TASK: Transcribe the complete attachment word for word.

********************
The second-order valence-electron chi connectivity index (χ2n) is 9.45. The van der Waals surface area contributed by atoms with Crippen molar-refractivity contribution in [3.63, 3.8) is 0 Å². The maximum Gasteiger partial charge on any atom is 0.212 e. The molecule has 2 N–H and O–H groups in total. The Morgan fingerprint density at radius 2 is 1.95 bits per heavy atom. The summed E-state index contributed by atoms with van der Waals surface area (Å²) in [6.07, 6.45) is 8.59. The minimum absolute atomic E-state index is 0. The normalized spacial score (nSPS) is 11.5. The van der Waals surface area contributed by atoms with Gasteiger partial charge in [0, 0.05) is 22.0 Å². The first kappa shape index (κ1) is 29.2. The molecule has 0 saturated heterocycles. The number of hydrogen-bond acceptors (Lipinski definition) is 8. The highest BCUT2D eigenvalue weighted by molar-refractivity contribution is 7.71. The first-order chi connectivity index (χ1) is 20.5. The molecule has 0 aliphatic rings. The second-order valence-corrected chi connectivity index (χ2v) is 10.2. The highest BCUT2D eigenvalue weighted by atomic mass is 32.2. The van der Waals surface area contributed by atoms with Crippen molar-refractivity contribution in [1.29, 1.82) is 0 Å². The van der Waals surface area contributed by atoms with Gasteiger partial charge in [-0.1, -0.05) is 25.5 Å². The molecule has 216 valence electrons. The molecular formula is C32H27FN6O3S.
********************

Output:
The second-order valence-electron chi connectivity index (χ2n) is 9.45. The van der Waals surface area contributed by atoms with Crippen molar-refractivity contribution in [3.63, 3.8) is 0 Å². The maximum Gasteiger partial charge on any atom is 0.212 e. The molecule has 2 N–H and O–H groups in total. The Morgan fingerprint density at radius 2 is 1.95 bits per heavy atom. The summed E-state index contributed by atoms with van der Waals surface area (Å²) in [6.07, 6.45) is 8.59. The minimum absolute atomic E-state index is 0. The normalized spacial score (nSPS) is 11.5. The van der Waals surface area contributed by atoms with Gasteiger partial charge in [0, 0.05) is 22.0 Å². The first kappa shape index (κ1) is 29.2. The molecule has 0 saturated heterocycles. The number of hydrogen-bond acceptors (Lipinski definition) is 8. The highest BCUT2D eigenvalue weighted by molar-refractivity contribution is 7.71. The first-order chi connectivity index (χ1) is 20.5. The molecule has 0 aliphatic rings. The second-order valence-corrected chi connectivity index (χ2v) is 10.2. The highest BCUT2D eigenvalue weighted by atomic mass is 32.2. The van der Waals surface area contributed by atoms with Crippen molar-refractivity contribution in [1.29, 1.82) is 0 Å². The van der Waals surface area contributed by atoms with Gasteiger partial charge in [-0.1, -0.05) is 25.5 Å². The molecule has 216 valence electrons. The molecular formula is C32H27FN6O3S.